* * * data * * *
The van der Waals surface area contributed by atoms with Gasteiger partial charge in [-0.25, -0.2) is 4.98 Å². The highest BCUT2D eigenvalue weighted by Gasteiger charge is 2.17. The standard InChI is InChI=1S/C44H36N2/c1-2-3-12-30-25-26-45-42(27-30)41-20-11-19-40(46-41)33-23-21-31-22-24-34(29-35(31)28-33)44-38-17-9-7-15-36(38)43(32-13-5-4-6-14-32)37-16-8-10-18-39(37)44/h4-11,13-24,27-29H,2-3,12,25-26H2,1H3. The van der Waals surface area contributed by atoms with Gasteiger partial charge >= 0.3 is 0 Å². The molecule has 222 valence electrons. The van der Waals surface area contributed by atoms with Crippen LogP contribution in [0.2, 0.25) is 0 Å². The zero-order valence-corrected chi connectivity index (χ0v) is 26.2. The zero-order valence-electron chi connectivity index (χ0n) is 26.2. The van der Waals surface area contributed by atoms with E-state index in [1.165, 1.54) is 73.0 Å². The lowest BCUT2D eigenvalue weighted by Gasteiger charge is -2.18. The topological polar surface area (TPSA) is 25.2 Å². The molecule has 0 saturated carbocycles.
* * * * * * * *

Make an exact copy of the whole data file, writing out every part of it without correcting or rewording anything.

The van der Waals surface area contributed by atoms with Gasteiger partial charge in [-0.25, -0.2) is 4.98 Å². The highest BCUT2D eigenvalue weighted by Gasteiger charge is 2.17. The standard InChI is InChI=1S/C44H36N2/c1-2-3-12-30-25-26-45-42(27-30)41-20-11-19-40(46-41)33-23-21-31-22-24-34(29-35(31)28-33)44-38-17-9-7-15-36(38)43(32-13-5-4-6-14-32)37-16-8-10-18-39(37)44/h4-11,13-24,27-29H,2-3,12,25-26H2,1H3. The van der Waals surface area contributed by atoms with Gasteiger partial charge >= 0.3 is 0 Å². The molecule has 222 valence electrons. The van der Waals surface area contributed by atoms with Crippen LogP contribution in [0.2, 0.25) is 0 Å². The zero-order valence-corrected chi connectivity index (χ0v) is 26.2. The zero-order valence-electron chi connectivity index (χ0n) is 26.2. The van der Waals surface area contributed by atoms with E-state index in [1.165, 1.54) is 73.0 Å². The lowest BCUT2D eigenvalue weighted by Gasteiger charge is -2.18. The topological polar surface area (TPSA) is 25.2 Å². The molecule has 0 saturated carbocycles.